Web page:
874.00/3–2946: Telegram

The Representative in Bulgaria (Barnes) to the Secretary of State


276. Deptel 95, March 26. The Secretary’s message encouraging Govt and Opposition to implement Moscow decision in spirit of conciliation received yesterday morning and contents orally conveyed during course of afternoon to PriMin, Regents and Opposition leaders leaving memo of oral statement with each.

Night before PriMin had told me that since noon of that day (March 27) prospects for understanding had lessened. He complained particularly of the intransigence of Lulchev on election issue and of demand of Socialists for replacement of Yugov by another Communist if Ministry of Interior could not be ceded to non-Communist because Yugov’s name so generally associated with all terror since September 9 as to have made him ogre in minds of most peasants. Georgiev had left me at one o’clock on morning of 28th stating that he was quite as anxious for helpful message from the Secretary as myself and that in hopes of having such a message before too late he would “string out” negotiations with Opposition for another 24 hours. He also knowingly left me under impression of mytel 266, March 25 that he was prepared to cede Ministry of Justice and Assistant Minister of Interior to opposition as well as a second Ministry so as fully to meet conditions of Moscow Accord. PriMin’s disposition to make these concessions to Opposition had also been confirmed to me by notes that Opposition members had taken during their [Page 93] various conversations with him that had begun on March 24. Furthermore, PriMin had on March 25 been made aware of contents mytel 266 by Stainov to whom I had presented that telegram in draft form on that date with question of whether or not he, Stainov, as important member of Zveno Party considered démarche proposed therein to be political expedient from point of view of all parties concerned with implementation of Moscow Agreement. After careful examination contents that telegram and several suggestions from him for amendments thereof which were made, Stainov had told me by all means I should send message. Later on same day I had showed message to Petkov as purpose of these precautions was to assure that my knowledge of state of negotiations between Govt and Opposition was exact and that I should not be proposing an expression of US interest that might “backfire”.

Yesterday morning PriMin received opposition leaders to hear their final reply on terms that he had discussed during course of negotiations since March 24. I was received to convey Secretary’s message immediately after. To my great surprise PriMin said when apprised of Secretary’s gratification over progress represented by reported offer Ministry Justice that only a short time before during his talks with Opposition leaders had he learned of misunderstanding that had developed without his knowledge during course of negotiations, namely that while Opposition had anticipated obtaining Ministry of Justice, he himself had never proposed ceding that Ministry to Agrarians of Opposition but only of taking Ministry of Justice away from Communists and giving it to Obbov Agrarians.83 I explained to him my great surprise at this statement but he persisted in this version of what he had had in mind.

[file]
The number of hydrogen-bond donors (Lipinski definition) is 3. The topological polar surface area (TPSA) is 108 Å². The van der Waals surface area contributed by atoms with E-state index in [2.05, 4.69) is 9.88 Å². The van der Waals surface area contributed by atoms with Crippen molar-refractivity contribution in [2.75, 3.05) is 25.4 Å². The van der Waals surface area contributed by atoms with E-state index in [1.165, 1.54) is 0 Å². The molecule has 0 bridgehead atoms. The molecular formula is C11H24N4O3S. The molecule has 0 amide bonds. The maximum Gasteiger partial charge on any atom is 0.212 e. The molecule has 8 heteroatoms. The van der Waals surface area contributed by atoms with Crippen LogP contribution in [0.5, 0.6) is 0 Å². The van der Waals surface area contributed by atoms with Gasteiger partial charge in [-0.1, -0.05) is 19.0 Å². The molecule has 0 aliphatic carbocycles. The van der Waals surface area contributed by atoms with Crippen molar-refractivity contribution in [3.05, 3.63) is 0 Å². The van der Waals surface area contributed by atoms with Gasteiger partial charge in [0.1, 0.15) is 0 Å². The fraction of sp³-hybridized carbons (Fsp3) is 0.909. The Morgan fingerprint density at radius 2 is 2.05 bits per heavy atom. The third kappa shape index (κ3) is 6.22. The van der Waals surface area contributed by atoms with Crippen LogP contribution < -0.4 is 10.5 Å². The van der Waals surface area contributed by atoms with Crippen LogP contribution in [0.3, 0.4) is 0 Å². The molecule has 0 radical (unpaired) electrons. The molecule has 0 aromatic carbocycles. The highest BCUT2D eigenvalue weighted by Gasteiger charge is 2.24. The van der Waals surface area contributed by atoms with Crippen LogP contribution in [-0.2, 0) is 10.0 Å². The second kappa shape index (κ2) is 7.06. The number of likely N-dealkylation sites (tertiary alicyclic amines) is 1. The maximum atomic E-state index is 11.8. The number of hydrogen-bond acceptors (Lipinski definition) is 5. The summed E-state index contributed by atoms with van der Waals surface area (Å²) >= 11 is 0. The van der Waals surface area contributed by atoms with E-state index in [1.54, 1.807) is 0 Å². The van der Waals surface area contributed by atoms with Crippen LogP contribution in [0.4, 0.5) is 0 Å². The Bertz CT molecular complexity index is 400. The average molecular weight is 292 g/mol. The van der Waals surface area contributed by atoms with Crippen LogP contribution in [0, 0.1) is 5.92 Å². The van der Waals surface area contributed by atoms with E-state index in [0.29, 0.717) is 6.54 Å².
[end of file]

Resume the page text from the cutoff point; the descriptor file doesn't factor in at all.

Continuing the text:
Asked what ministries would be offered to Opposition he became evasive and said that would depend on how matters turned out from present state of affairs to end of negotiations, but that at any rate situation with respect to opposition was not sufficiently ripe to consider ceding to Petkov Agrarians any such important Ministry as that of Justice. He then said he no longer believed compromise would be found as Opposition, particularly Lulchev and his Socialists, were proving “most difficult” on election issue. On leaving I asked point-blank whether if Opposition were finally to accept his offer of simultaneous elections (please see mytel 266, March 25) date to be determined later by Govt and not during process of present negotiations but to be held not later than September 15, he would do anything [Page 94] about Ministry of Justice and on Assistant Minister of Interior for Opposition. He replied that he could give no such assurance.

I left PriMin with feeling that subsequent to noon March 27 orders had come from somewhere to abandon previous apparent line of conciliation (perhaps Russian reaction to events transpiring in New York meeting of Security Council84) or that all along govt had been playing game devised to ascertain final limits of concessions opposition prepared to make in order to perfect for subsequent use of Russian in negotiations with US and UK of argument that opposition and opposition alone responsible for failure Moscow Accord in Bulgarian case.

It is officially announced this evening that “two Opposition groups have again submitted demands to PriMin which are considered unacceptable and that efforts of past few days have not eliminated conflict of views. PriMin will today resume conversations with representatives of FF parties.”

Sent Dept as 276; repeated Moscow as 130 and London as 113.

  1. Alexander Obbov was the leader of a dissident group of members of the Bulgarian National Agrarian Union who were included in the membership of the Fatherland Front.
  2. The United Nations Security Council was considering the Iranian complaint regarding the failure of the Soviet Union to withdraw its Armed Forces from Iranian territory. For documentation on this matter, see vol. vii, pp. 289 ff.